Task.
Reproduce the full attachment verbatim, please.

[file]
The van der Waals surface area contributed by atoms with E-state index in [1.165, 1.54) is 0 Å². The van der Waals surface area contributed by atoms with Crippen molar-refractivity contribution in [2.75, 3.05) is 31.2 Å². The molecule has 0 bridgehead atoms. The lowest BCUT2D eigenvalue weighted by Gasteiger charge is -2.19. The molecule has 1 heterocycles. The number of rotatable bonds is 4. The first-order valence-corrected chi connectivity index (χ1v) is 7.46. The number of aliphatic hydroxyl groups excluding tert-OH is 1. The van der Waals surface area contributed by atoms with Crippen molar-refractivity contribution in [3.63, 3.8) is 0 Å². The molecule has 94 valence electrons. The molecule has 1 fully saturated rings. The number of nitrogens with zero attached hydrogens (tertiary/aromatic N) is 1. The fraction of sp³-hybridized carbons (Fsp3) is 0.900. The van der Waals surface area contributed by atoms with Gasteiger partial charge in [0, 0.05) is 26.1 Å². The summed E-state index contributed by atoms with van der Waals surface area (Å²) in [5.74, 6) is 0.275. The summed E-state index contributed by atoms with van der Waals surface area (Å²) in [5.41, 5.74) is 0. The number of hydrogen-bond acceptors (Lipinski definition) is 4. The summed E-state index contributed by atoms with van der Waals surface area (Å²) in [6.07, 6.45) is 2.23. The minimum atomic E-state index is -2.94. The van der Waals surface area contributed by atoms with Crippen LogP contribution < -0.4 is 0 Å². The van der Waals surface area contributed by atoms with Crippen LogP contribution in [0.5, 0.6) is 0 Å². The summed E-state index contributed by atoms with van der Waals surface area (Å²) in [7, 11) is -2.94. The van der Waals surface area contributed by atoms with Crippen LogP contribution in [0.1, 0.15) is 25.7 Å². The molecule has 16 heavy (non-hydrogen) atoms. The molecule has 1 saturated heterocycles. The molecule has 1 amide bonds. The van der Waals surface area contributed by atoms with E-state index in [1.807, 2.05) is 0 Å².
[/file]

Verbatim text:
The van der Waals surface area contributed by atoms with E-state index in [1.165, 1.54) is 0 Å². The van der Waals surface area contributed by atoms with Crippen molar-refractivity contribution in [2.75, 3.05) is 31.2 Å². The molecule has 0 bridgehead atoms. The lowest BCUT2D eigenvalue weighted by Gasteiger charge is -2.19. The molecule has 1 heterocycles. The number of rotatable bonds is 4. The first-order valence-corrected chi connectivity index (χ1v) is 7.46. The number of aliphatic hydroxyl groups excluding tert-OH is 1. The van der Waals surface area contributed by atoms with Crippen molar-refractivity contribution in [3.63, 3.8) is 0 Å². The molecule has 94 valence electrons. The molecule has 1 fully saturated rings. The number of nitrogens with zero attached hydrogens (tertiary/aromatic N) is 1. The fraction of sp³-hybridized carbons (Fsp3) is 0.900. The van der Waals surface area contributed by atoms with Gasteiger partial charge in [0, 0.05) is 26.1 Å². The summed E-state index contributed by atoms with van der Waals surface area (Å²) in [5.74, 6) is 0.275. The summed E-state index contributed by atoms with van der Waals surface area (Å²) in [5.41, 5.74) is 0. The number of hydrogen-bond acceptors (Lipinski definition) is 4. The summed E-state index contributed by atoms with van der Waals surface area (Å²) in [6.07, 6.45) is 2.23. The minimum atomic E-state index is -2.94. The van der Waals surface area contributed by atoms with Crippen LogP contribution < -0.4 is 0 Å². The van der Waals surface area contributed by atoms with Crippen LogP contribution in [0.5, 0.6) is 0 Å². The summed E-state index contributed by atoms with van der Waals surface area (Å²) in [7, 11) is -2.94. The van der Waals surface area contributed by atoms with Crippen LogP contribution in [0.1, 0.15) is 25.7 Å². The molecule has 16 heavy (non-hydrogen) atoms. The molecule has 1 saturated heterocycles. The molecule has 1 amide bonds. The van der Waals surface area contributed by atoms with E-state index in [1.807, 2.05) is 0 Å².